Some time ago, I happened to spot in a perfume shop some Calèche soap bars together with their beautiful tortoiseshell box with the Hermès logo engraved. Of course these are treats they used to do till the '90s supplied with very elegant boxes aimed to make even more enjoyable the fragrance experience. Experience a fragrance, exactly. The launch of a new fragrance was the result of some years of work focusing of excellence and extreme luxury. Likewise chosing a perfume, one surrounded himself with this luxury rejoicing at the scented gesture more and more even in the simplest moves of the morning routine.Unfortunately nowadays we lost all of this because the turnover of pret-à-porter fragrances and the flankers following one another now doesn't allow such a refined approach and the few exceptions try hard to survive. What a pity!
Later I was thinking how soap bars, the solid ones used by our grannies have been replaced these days by liquid soaps ready to slide on our body leaving us clean in a while and it was like comparing slow food and fast food, above all in terms of time spent for themselves. That's why I miss soap, the slow moves using it, drenching it in water and lathering well and letting the fragrance expand all around.
Being at Marie Antoinette in Paris made me longing for soaps. If you've never been there, you can't miss it in your next scented raids. Marie Antoinette is a lovely gem set in the setting of one of the typical small ancient market squares in the Marais. Antonio, the owner is a refined person and passionate about perfumes and about his franco-portuguese roots. It's not by chance in his realm crowded with lots of amazing perfumes he keeps a magic corner that took me in (you can see a picture here aside). An old wooden sideboard where are shown dozens of Claus Porto soaps wrapped in their coloured liberty papers with the beautiful different ornaments according to the fragrance. He tells me he discovered this brand while he was looking for the cologne used by his paternal grandfather, a portuguese cologne. One day looking at the packaging of Musgo Real he realized it could be that one. Smelling it instantly racalled all his childhood memories so brigh that speaking about it still puts a smiles on his face. Claus Porto also crafts nice scented candles but what made them famous are soaps rich in vegetal oils and nourishing supplies scented with a range of fragrances going from the classic citrus colognes to the more modern ones like the one I couldn't resist to buy, sandalwood&pear.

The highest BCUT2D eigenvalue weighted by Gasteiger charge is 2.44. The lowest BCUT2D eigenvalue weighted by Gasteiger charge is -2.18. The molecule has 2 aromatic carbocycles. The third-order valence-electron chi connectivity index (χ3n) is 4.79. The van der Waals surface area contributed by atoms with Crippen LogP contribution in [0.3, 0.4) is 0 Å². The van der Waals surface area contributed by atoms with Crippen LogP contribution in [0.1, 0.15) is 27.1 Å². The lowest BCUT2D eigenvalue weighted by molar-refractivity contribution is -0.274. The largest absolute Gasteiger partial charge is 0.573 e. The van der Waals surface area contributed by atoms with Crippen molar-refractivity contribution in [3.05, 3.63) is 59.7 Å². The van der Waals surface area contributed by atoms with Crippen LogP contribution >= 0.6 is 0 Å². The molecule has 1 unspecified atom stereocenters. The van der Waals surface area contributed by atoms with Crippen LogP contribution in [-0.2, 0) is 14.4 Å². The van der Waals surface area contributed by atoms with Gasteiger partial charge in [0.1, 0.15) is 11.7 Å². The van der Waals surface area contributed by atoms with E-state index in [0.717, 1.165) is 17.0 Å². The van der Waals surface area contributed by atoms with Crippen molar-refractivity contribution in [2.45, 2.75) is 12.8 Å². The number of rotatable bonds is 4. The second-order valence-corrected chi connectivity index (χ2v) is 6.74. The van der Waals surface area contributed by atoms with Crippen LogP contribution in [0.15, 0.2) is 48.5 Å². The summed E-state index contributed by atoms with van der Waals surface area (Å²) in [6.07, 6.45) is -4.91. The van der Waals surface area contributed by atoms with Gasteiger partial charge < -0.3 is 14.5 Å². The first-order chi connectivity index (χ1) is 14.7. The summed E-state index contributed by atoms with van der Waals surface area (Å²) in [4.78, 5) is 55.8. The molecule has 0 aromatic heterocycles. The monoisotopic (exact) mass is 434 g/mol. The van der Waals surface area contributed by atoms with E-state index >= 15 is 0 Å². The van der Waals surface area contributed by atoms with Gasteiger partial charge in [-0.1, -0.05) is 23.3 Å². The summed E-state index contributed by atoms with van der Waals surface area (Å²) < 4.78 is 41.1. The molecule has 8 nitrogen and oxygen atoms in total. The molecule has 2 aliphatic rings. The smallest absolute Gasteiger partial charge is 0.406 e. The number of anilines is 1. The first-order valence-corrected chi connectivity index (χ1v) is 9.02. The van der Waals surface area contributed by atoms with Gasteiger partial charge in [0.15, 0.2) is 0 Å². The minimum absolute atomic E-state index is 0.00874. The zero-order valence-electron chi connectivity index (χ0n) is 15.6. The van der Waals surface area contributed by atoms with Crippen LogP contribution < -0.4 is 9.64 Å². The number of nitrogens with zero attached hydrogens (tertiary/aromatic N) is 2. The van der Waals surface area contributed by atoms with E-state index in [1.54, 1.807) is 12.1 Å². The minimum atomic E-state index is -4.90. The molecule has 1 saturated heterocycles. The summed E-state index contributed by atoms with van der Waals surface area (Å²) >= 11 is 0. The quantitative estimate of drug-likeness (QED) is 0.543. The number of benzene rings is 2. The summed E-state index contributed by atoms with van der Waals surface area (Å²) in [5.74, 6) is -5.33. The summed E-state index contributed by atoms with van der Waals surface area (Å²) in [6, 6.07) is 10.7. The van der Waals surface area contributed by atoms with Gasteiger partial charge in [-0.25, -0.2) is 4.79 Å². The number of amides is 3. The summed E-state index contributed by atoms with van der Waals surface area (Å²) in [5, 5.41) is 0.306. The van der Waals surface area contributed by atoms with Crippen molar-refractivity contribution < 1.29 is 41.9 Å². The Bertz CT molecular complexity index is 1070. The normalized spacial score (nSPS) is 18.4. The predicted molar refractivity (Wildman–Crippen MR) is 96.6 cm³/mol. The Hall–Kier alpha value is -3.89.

I believe artistic perfumery has been running faster and faster in the last years and where some were launching a scent per year, now they are launching a whole line every year eventually. All of this aping the urge of commercial perfumery to try to exploit the boom of the business prevents customers to get to like a scent. This knoks the development of bath lines flat unlike it used to be in the commercial till twenty years ago. I wonder why to lose all of this magic in the name of money?
Fortunately there's a countertendency to revive the old habitudes like using the concretes (do you remember that lovely little perfumed creme jars our moms used to keep in their bags?) or again the revive of extraits de parfum with their elegant and ritual application in spite of the wildcat yankee-style spray. Here we go, I'd like everything to slow down in the niche getting back to times where the slowness of a creator in making a perfume was a value. Meanwhile we could delight ourselves with our beloved juices and their soaps, concretes, scented powders, everyday small treats to enjoy even more scents.